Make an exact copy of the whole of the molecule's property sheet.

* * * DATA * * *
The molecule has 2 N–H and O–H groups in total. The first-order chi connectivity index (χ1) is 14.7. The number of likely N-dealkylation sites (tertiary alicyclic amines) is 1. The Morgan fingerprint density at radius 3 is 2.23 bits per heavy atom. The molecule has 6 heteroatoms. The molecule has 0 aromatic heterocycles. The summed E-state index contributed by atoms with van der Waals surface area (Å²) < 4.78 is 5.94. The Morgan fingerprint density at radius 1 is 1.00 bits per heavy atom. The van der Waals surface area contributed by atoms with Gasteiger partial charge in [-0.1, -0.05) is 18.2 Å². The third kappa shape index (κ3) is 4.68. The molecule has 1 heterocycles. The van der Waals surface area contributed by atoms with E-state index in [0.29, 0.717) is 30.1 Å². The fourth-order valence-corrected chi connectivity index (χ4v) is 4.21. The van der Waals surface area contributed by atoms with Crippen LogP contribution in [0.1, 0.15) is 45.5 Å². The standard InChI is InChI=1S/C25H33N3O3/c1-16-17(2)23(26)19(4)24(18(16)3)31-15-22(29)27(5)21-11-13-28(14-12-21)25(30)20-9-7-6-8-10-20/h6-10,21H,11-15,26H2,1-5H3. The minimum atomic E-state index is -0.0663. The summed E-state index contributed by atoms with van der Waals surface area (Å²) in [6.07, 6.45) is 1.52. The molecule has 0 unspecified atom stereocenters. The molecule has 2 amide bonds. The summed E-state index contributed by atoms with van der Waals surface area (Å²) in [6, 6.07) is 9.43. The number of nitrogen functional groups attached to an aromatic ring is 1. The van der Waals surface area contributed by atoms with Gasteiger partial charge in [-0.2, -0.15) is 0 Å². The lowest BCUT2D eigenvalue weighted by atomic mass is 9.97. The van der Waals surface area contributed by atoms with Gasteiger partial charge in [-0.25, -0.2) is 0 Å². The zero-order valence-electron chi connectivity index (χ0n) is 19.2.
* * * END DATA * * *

The molecule has 2 N–H and O–H groups in total. The first-order chi connectivity index (χ1) is 14.7. The number of likely N-dealkylation sites (tertiary alicyclic amines) is 1. The Morgan fingerprint density at radius 3 is 2.23 bits per heavy atom. The molecule has 6 heteroatoms. The molecule has 0 aromatic heterocycles. The summed E-state index contributed by atoms with van der Waals surface area (Å²) < 4.78 is 5.94. The Morgan fingerprint density at radius 1 is 1.00 bits per heavy atom. The van der Waals surface area contributed by atoms with Gasteiger partial charge in [-0.1, -0.05) is 18.2 Å². The third kappa shape index (κ3) is 4.68. The molecule has 1 heterocycles. The van der Waals surface area contributed by atoms with E-state index in [0.29, 0.717) is 30.1 Å². The fourth-order valence-corrected chi connectivity index (χ4v) is 4.21. The van der Waals surface area contributed by atoms with Crippen LogP contribution in [0.1, 0.15) is 45.5 Å². The standard InChI is InChI=1S/C25H33N3O3/c1-16-17(2)23(26)19(4)24(18(16)3)31-15-22(29)27(5)21-11-13-28(14-12-21)25(30)20-9-7-6-8-10-20/h6-10,21H,11-15,26H2,1-5H3. The minimum atomic E-state index is -0.0663. The summed E-state index contributed by atoms with van der Waals surface area (Å²) in [6.07, 6.45) is 1.52. The molecule has 0 unspecified atom stereocenters. The molecule has 2 amide bonds. The summed E-state index contributed by atoms with van der Waals surface area (Å²) in [6, 6.07) is 9.43. The number of nitrogen functional groups attached to an aromatic ring is 1. The van der Waals surface area contributed by atoms with Gasteiger partial charge in [-0.2, -0.15) is 0 Å². The lowest BCUT2D eigenvalue weighted by atomic mass is 9.97. The van der Waals surface area contributed by atoms with Gasteiger partial charge in [-0.25, -0.2) is 0 Å². The zero-order valence-electron chi connectivity index (χ0n) is 19.2.